Breath has substantial relevance in meditation.  Those who have the greatest success meditating find a still place and time in which to meditate.  They then position themselves comfortably, relaxing cross-legged or kneeling.  They next spend 5-10 minutes breathing in through the nose, and out through the mouth. 

Here's what one LDS friend (with considerable meditative experience) recommends:
"Do not worry about your thoughts at this moment; simply focus on thinking "Iiiiiinnnnn" as you breathe in and "Ooouuuuuuttttt" as you breathe out. Some prefer 'aaahhhhhhh' on out because of the abruptness of the ending of the sound 't'.'

On the inhale, count slowly and steadily in your mind to 5. Focus on keeping the inhale going at a steady pace; in other words, do your best to have done 20% of the inhale at the count of '1', 40% at '2' and so forth. You will probably be filling your lungs more than they normally ever are filled from the count between 4 to 5. I get the sensation that my lungs are getting stretched.

Then hold the breath for a similar count of 5. There is a correct way and an incorrect way to hold the breath; There should be no tightening or closing off the airways, it should just be an extended pause between inhale and exhale.

Then exhale, and (you guessed it!) don't let the air all out in a rush. A slow steady exhalation over the same 5 count. During the last 20%, you should be really making an effort to empty your lungs as much as possible. Like the last 20% of the inhale, on this part of the exhale you will realize that in normal breathing you never empty your lungs this much. Over time, work on getting every bit of air out on the exhale that you can without discomfort.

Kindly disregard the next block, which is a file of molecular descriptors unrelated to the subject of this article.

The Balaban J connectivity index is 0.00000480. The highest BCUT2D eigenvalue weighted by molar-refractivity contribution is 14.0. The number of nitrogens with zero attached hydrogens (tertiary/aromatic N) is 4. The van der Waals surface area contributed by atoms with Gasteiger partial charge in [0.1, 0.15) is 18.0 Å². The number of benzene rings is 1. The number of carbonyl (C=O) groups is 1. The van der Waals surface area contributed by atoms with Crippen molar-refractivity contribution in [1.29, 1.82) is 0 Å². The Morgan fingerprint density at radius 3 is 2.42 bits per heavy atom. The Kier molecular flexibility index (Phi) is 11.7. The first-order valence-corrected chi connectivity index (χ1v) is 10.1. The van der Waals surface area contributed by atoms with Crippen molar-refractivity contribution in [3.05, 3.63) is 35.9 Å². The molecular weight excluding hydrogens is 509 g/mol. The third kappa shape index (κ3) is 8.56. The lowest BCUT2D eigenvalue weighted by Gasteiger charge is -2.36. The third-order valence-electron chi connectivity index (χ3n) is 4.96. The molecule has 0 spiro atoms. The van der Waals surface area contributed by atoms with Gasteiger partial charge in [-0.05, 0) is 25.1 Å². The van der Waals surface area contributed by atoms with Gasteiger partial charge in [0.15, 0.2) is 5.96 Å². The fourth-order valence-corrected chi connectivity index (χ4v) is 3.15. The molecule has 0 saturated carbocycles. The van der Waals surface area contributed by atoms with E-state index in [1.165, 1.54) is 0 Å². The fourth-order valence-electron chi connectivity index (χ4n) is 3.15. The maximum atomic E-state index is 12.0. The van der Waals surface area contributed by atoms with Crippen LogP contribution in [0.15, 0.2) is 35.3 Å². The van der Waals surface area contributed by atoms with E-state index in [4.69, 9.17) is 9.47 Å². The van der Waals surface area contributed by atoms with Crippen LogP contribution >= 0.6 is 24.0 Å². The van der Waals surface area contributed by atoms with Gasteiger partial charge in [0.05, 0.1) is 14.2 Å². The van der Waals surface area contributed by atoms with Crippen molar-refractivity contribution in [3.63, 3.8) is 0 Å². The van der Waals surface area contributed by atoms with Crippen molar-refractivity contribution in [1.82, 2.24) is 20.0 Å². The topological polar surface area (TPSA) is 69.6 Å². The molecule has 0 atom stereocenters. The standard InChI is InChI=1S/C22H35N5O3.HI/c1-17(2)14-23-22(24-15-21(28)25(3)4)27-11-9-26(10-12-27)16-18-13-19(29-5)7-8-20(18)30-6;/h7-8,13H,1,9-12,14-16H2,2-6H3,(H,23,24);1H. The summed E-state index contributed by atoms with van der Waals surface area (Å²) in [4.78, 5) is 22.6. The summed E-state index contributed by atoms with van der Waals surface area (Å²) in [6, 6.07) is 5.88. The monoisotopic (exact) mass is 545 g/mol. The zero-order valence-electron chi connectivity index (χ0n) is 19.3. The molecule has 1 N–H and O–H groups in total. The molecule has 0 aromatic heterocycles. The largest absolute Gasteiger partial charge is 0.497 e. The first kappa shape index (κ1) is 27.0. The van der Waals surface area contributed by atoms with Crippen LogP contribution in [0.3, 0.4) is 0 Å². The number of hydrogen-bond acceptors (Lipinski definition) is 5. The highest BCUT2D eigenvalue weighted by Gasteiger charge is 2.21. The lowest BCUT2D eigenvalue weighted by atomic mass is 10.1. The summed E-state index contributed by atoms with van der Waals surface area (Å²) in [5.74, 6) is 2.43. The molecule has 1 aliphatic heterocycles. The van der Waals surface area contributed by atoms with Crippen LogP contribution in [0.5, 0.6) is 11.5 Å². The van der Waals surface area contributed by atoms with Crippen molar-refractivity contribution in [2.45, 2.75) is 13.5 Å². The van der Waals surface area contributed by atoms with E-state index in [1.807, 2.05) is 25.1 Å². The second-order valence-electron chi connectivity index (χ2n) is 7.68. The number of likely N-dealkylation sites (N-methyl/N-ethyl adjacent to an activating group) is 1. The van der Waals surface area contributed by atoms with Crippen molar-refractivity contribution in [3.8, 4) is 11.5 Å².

Now comes the hardest part (and the exhale is difficult to get right!) but now you pause again at the exhale for a slow count of 5. When you start doing this, on your next inhale you are almost certainly going to gulp in the air! Be patient with yourself and over time just work towards spending the same amount of time on the inhale, the pause, the exhale, and the second pause. You may need to start counting to only 3. When doing all 4 steps at a slow count of 5 becomes easy, you can increase the count. The most I ever could do and maintain for 5 minutes or more was a count of 8. That was after years of breath meditation!

Early on, you will probably have a lot of difficulty doing this for more than a few minutes. Find what you can do and maintain for 5 to 10 minutes."
The objective is simple:

Take things gradually -- possibly daily, over a period of several weeks or months -- until you are consistently able to quickly reach a very relaxed and calm state.

Yes, this takes a little work.  But the payoff is extraordinary:
"And the work of righteousness shall be peace; and the effect of righteousness quietness and assurance for ever." (Isa. 32:17; emphasis mine)

2 comments:

  1. What a beautifully written article--I really liked seeing all the scriptures related to breathing. Thank you.

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  2. Going to try and start doing this. With 8 kids (& one on the way) I make time to read (as they play around me) but do find time to be still and meditate and pray to be one of my biggest challenges.